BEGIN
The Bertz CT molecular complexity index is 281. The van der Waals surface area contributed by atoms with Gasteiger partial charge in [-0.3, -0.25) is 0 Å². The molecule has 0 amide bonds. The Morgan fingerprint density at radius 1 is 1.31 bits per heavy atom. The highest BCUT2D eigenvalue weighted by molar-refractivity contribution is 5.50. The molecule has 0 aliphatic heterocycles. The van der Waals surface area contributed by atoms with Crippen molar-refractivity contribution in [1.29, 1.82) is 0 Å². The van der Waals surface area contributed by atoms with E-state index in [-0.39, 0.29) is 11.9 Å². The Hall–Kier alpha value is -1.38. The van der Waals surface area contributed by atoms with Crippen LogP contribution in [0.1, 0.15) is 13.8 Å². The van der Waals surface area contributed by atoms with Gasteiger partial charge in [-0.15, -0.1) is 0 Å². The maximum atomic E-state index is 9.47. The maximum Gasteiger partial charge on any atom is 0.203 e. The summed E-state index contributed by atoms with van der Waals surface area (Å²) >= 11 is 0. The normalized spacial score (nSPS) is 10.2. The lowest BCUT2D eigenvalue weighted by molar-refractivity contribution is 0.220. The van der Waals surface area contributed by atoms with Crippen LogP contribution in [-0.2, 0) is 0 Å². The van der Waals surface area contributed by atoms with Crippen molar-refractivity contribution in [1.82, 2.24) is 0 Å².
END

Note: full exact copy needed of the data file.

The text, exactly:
The Bertz CT molecular complexity index is 281. The van der Waals surface area contributed by atoms with Gasteiger partial charge in [-0.3, -0.25) is 0 Å². The molecule has 0 amide bonds. The Morgan fingerprint density at radius 1 is 1.31 bits per heavy atom. The highest BCUT2D eigenvalue weighted by molar-refractivity contribution is 5.50. The molecule has 0 aliphatic heterocycles. The van der Waals surface area contributed by atoms with Crippen molar-refractivity contribution in [1.29, 1.82) is 0 Å². The van der Waals surface area contributed by atoms with E-state index in [-0.39, 0.29) is 11.9 Å². The Hall–Kier alpha value is -1.38. The van der Waals surface area contributed by atoms with Crippen LogP contribution in [0.1, 0.15) is 13.8 Å². The van der Waals surface area contributed by atoms with Gasteiger partial charge in [-0.15, -0.1) is 0 Å². The maximum atomic E-state index is 9.47. The maximum Gasteiger partial charge on any atom is 0.203 e. The summed E-state index contributed by atoms with van der Waals surface area (Å²) >= 11 is 0. The normalized spacial score (nSPS) is 10.2. The lowest BCUT2D eigenvalue weighted by molar-refractivity contribution is 0.220. The van der Waals surface area contributed by atoms with Crippen LogP contribution in [-0.2, 0) is 0 Å². The van der Waals surface area contributed by atoms with Crippen molar-refractivity contribution in [1.82, 2.24) is 0 Å².